11:53 p.m. on June 18, 2003 (EDT)
(Guest)

Wow Tumblemark

Quite the rant, I hope that your are proud of yourself.
In much of climbing lore, humbly passed down, professionally taught or institutionally required in the US a back up knot is required.
This in MHO is intended to recognise the potential of newbes to tie-in incorectly. Novices fall and they fall timidly which allows the rope to slide through an incorrectly tied figure-8. In most "commited" falls the eight chinched on itself, which doesn't allow it to untie if tied incorectly from the start.
But as stated most novices fall gradually, reducing this mechanism.
So for all of us teaching and not taking the establishment for granite, what do you think?
Ps: I know the difference between institutial and private climbing so please respect this Tumblemark.

6:17 p.m. on June 24, 2003 (EDT)
(Guest)

Re: Wow Tumblemark

I didn't see your post, tuclimber, because you posted it as a response to your original. And sorry if my comments came off as a tirade.

Still, it amazes mee that this discussion goes on and on. Many people don't bother to do a google here or on rec.climbing to see what the facts are and make up their minds, they just say something like "You must always back up a fig-8 with an overhand knot; no, with a double overhand; no with a TRIPLE overhand!" The only evidence they offer is "Because some old fart from the Sierra Club said so." Hey, wait, I'm an fart from the Sierra Club--never mind.

There is one basic fact: just about any knot is strong enough without a backup (or finish knot or dress knot or whatever you want to call that useless extra knot). Clyde Soles knows it, Chris Harmston knows it, Brian and Macca know it. Heck, even I know it. BELIEVE IT. The contest is not to the strongest knot; if it were, the Yosemite bowline would win after a few simple tests.

Beyond that, your choice depends on your selection of criteria. Among the objective criteria might be: ease of tying, ability to be tied with one hand, ability to be tied without taking one hand off the rope (or a hold), ease of tying with gloves on, minimum amount of rope consumed, ease of being untied after loading or when frozen, speed of tying and untying, ability to withstand "ring loading" (the loading you would get if you clipped something into the loop formed through your harness). In all of these, the Yosemite bowline wins, too, as test data and my experience have convinced me. If someone disagrees, let them offer the data to support their view.

Then there might be subjective criteria: If you are already familiar with some knot, should you change? If more people are familiar with another, less satisfactory knot, should you use it for that reason alone? Are you more comfortable emotionally with a particular knot because it seems to have passed the test of time when used by others? If others are more familiar with a particular knot, does that make it better because it is more readily inspected (or, on the other hand, does an unusual knot get inspected more, while familiar knots get less notice)?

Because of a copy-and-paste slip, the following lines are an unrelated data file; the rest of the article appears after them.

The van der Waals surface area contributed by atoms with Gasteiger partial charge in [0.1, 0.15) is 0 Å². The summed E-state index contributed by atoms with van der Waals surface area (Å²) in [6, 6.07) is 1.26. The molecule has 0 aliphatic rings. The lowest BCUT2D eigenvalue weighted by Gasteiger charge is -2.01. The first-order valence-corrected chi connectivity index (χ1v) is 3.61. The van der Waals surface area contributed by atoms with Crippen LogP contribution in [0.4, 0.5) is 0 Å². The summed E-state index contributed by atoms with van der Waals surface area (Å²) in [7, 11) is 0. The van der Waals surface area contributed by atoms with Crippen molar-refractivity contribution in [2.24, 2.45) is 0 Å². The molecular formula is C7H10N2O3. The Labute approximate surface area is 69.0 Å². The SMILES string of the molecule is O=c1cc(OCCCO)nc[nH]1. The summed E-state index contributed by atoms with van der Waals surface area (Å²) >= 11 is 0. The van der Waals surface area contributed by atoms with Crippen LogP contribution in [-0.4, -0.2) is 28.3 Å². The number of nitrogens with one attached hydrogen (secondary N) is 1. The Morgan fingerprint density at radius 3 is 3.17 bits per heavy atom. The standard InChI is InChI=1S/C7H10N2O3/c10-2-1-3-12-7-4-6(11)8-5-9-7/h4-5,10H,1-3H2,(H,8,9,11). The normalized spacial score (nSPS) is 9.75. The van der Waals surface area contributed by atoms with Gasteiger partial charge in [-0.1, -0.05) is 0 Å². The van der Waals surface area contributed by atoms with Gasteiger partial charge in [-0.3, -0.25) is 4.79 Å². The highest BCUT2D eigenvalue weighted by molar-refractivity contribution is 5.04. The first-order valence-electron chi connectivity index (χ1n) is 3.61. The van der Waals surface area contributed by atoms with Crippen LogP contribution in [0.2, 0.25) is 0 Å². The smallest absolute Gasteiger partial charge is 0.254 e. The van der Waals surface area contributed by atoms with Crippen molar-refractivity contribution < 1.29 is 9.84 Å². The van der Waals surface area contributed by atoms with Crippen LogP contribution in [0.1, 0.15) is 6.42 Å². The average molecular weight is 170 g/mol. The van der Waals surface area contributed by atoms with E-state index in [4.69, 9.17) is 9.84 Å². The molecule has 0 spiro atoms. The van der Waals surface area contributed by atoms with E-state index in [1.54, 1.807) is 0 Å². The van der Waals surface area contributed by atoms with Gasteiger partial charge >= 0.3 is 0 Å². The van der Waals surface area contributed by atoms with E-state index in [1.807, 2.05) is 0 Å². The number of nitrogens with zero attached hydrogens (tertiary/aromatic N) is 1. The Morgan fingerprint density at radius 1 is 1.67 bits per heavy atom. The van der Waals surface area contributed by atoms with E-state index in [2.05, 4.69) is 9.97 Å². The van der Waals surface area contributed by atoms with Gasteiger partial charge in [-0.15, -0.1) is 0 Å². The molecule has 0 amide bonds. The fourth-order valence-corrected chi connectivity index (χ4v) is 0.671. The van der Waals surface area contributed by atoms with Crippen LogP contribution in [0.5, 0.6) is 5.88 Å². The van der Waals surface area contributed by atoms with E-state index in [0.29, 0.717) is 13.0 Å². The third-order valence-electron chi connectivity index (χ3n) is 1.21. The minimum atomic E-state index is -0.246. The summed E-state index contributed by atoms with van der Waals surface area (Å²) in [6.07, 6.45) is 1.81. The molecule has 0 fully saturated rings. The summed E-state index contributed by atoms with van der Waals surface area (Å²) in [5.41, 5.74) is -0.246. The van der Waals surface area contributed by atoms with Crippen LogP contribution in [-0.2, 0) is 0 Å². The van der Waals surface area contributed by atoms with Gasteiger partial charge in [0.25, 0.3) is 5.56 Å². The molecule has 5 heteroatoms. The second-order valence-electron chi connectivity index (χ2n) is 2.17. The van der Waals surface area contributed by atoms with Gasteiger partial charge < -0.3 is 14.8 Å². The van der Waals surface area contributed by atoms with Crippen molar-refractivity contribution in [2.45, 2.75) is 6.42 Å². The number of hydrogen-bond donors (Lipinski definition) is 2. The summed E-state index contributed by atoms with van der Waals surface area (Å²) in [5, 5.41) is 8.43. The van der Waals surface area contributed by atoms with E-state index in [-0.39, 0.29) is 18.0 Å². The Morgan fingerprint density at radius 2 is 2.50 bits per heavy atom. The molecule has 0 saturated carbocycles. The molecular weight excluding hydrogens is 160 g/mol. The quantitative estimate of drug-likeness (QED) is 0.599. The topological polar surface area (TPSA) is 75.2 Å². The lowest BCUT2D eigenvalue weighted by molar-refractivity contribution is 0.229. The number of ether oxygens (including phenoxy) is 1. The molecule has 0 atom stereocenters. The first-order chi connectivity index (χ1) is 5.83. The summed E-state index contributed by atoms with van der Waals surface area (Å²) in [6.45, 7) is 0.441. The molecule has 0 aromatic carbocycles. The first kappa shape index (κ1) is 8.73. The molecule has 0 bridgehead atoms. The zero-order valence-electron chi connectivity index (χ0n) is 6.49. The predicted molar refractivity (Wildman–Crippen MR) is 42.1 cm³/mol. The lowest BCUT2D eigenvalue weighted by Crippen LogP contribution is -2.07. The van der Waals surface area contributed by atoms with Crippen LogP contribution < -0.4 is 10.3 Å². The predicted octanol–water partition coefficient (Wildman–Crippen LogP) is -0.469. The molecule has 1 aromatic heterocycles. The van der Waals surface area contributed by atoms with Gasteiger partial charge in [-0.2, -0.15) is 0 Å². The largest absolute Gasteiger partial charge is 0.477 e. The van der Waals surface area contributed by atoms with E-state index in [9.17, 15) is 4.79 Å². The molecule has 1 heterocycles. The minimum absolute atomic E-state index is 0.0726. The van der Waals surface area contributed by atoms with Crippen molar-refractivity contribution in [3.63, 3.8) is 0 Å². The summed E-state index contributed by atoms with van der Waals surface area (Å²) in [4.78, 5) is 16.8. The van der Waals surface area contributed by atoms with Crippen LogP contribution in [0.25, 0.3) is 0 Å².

Then there might be statistical criteria: In actual use, how many failures have there been? So far as I have been able to research, no properly tied knot of any kind has failed when used as a tie in. Certainly not the common knots. The failures I have been able to dig up were either due to improper tying (Lynn Hill), or to ring loading (rethreaded fig-8 and rethreaded overhand are alone in this problem).

Then there are statutory criteria: Does your organization require a particular knot be used, even if they have no objective reasons for doing so? (Sierra Club, for example).

The discussion would be a lot shorter if people would begin by announcing their main criteria up front. Instead, most posters simply repeat what they have read and agree with for subjective reasons, as in "I was always taught that the best (or only) knot is a figure-8 with a double overhand finish" Then people dive in with discussions of what knot they think is best. No one offers a list of their criteria or test data, or even original reference. Thus grows the folklore of climbing.

For me, the most important criteria (several decades ago, when I first made an informed decision on this issue) were objective. I figured I could deal with the subjective criteria as separate issues. I chose the Yosemite bowline (back then it didn't have a name). If someone else begins with different criteria, they may reach a different conclusion. BTW, in a photo in the National Geographic of May 2003 (the one with the famous photo of Ed Hillary on the cover), you can clearly see the tie-in knot in the rope at Hillary's waist that binds him to Tenzing Norgay: it's a bowline!

September 2, 2014